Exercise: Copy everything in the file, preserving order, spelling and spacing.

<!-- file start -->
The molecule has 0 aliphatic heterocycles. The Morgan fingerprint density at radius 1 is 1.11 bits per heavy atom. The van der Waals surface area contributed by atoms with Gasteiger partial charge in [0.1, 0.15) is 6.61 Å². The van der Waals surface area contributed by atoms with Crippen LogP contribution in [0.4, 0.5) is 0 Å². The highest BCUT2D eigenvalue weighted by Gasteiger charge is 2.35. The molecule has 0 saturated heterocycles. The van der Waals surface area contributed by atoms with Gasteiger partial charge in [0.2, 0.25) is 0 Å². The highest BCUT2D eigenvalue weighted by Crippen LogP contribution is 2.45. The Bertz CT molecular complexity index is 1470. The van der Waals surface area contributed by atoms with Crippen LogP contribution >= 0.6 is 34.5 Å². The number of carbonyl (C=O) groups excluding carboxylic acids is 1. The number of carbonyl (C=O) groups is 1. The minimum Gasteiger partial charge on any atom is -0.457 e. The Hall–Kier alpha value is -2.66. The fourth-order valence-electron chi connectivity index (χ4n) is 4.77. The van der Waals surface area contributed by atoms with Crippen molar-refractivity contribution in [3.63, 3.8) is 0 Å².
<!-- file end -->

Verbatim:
The molecule has 0 aliphatic heterocycles. The Morgan fingerprint density at radius 1 is 1.11 bits per heavy atom. The van der Waals surface area contributed by atoms with Gasteiger partial charge in [0.1, 0.15) is 6.61 Å². The van der Waals surface area contributed by atoms with Crippen LogP contribution in [0.4, 0.5) is 0 Å². The highest BCUT2D eigenvalue weighted by Gasteiger charge is 2.35. The molecule has 0 saturated heterocycles. The van der Waals surface area contributed by atoms with Gasteiger partial charge in [0.2, 0.25) is 0 Å². The highest BCUT2D eigenvalue weighted by Crippen LogP contribution is 2.45. The Bertz CT molecular complexity index is 1470. The van der Waals surface area contributed by atoms with Crippen LogP contribution >= 0.6 is 34.5 Å². The number of carbonyl (C=O) groups excluding carboxylic acids is 1. The number of carbonyl (C=O) groups is 1. The minimum Gasteiger partial charge on any atom is -0.457 e. The Hall–Kier alpha value is -2.66. The fourth-order valence-electron chi connectivity index (χ4n) is 4.77. The van der Waals surface area contributed by atoms with Crippen molar-refractivity contribution in [3.63, 3.8) is 0 Å².